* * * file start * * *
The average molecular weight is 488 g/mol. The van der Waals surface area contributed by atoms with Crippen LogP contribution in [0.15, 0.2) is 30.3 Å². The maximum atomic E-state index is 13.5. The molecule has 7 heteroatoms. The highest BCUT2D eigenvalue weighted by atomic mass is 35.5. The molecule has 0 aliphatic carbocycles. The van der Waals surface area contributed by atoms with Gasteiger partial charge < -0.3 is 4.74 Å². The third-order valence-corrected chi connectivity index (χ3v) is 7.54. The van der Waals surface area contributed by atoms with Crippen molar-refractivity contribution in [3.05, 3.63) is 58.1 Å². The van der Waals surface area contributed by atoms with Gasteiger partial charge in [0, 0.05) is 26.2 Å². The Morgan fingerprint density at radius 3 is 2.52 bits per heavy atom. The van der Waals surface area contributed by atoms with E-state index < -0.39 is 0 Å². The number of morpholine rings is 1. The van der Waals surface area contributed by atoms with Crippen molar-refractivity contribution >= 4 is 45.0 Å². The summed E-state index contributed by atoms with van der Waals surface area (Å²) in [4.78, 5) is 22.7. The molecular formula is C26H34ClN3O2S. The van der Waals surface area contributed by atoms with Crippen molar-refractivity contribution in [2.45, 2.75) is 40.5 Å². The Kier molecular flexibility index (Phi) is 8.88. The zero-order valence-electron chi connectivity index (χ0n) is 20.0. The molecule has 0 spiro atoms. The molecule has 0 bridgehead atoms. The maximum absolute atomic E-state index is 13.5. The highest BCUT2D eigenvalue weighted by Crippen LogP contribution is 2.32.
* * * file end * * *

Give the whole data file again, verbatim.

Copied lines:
The average molecular weight is 488 g/mol. The van der Waals surface area contributed by atoms with Crippen LogP contribution in [0.15, 0.2) is 30.3 Å². The maximum atomic E-state index is 13.5. The molecule has 7 heteroatoms. The highest BCUT2D eigenvalue weighted by atomic mass is 35.5. The molecule has 0 aliphatic carbocycles. The van der Waals surface area contributed by atoms with Gasteiger partial charge < -0.3 is 4.74 Å². The third-order valence-corrected chi connectivity index (χ3v) is 7.54. The van der Waals surface area contributed by atoms with Crippen molar-refractivity contribution in [3.05, 3.63) is 58.1 Å². The van der Waals surface area contributed by atoms with Gasteiger partial charge in [0, 0.05) is 26.2 Å². The Morgan fingerprint density at radius 3 is 2.52 bits per heavy atom. The van der Waals surface area contributed by atoms with E-state index < -0.39 is 0 Å². The number of morpholine rings is 1. The van der Waals surface area contributed by atoms with Crippen molar-refractivity contribution >= 4 is 45.0 Å². The summed E-state index contributed by atoms with van der Waals surface area (Å²) in [4.78, 5) is 22.7. The molecular formula is C26H34ClN3O2S. The van der Waals surface area contributed by atoms with Crippen molar-refractivity contribution in [2.45, 2.75) is 40.5 Å². The Kier molecular flexibility index (Phi) is 8.88. The zero-order valence-electron chi connectivity index (χ0n) is 20.0. The molecule has 0 spiro atoms. The molecule has 0 bridgehead atoms. The maximum absolute atomic E-state index is 13.5. The highest BCUT2D eigenvalue weighted by Crippen LogP contribution is 2.32.